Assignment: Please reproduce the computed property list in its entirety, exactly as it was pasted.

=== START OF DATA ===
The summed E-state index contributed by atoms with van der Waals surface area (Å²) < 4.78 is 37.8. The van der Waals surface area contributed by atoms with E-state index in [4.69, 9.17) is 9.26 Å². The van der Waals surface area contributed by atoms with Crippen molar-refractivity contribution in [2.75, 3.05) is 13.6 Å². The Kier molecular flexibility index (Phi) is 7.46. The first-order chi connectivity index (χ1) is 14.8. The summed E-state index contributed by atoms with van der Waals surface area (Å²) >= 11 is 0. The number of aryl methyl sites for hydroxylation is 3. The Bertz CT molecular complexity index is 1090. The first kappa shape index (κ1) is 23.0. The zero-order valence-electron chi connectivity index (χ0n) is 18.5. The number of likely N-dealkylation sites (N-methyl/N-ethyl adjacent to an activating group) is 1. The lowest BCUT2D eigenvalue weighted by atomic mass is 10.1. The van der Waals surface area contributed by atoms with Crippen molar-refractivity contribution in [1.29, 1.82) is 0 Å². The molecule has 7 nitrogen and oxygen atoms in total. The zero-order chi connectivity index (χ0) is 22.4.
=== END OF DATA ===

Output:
The summed E-state index contributed by atoms with van der Waals surface area (Å²) < 4.78 is 37.8. The van der Waals surface area contributed by atoms with E-state index in [4.69, 9.17) is 9.26 Å². The van der Waals surface area contributed by atoms with Crippen molar-refractivity contribution in [2.75, 3.05) is 13.6 Å². The Kier molecular flexibility index (Phi) is 7.46. The first-order chi connectivity index (χ1) is 14.8. The summed E-state index contributed by atoms with van der Waals surface area (Å²) >= 11 is 0. The number of aryl methyl sites for hydroxylation is 3. The Bertz CT molecular complexity index is 1090. The first kappa shape index (κ1) is 23.0. The zero-order valence-electron chi connectivity index (χ0n) is 18.5. The number of likely N-dealkylation sites (N-methyl/N-ethyl adjacent to an activating group) is 1. The lowest BCUT2D eigenvalue weighted by atomic mass is 10.1. The van der Waals surface area contributed by atoms with Crippen molar-refractivity contribution in [1.29, 1.82) is 0 Å². The molecule has 7 nitrogen and oxygen atoms in total. The zero-order chi connectivity index (χ0) is 22.4.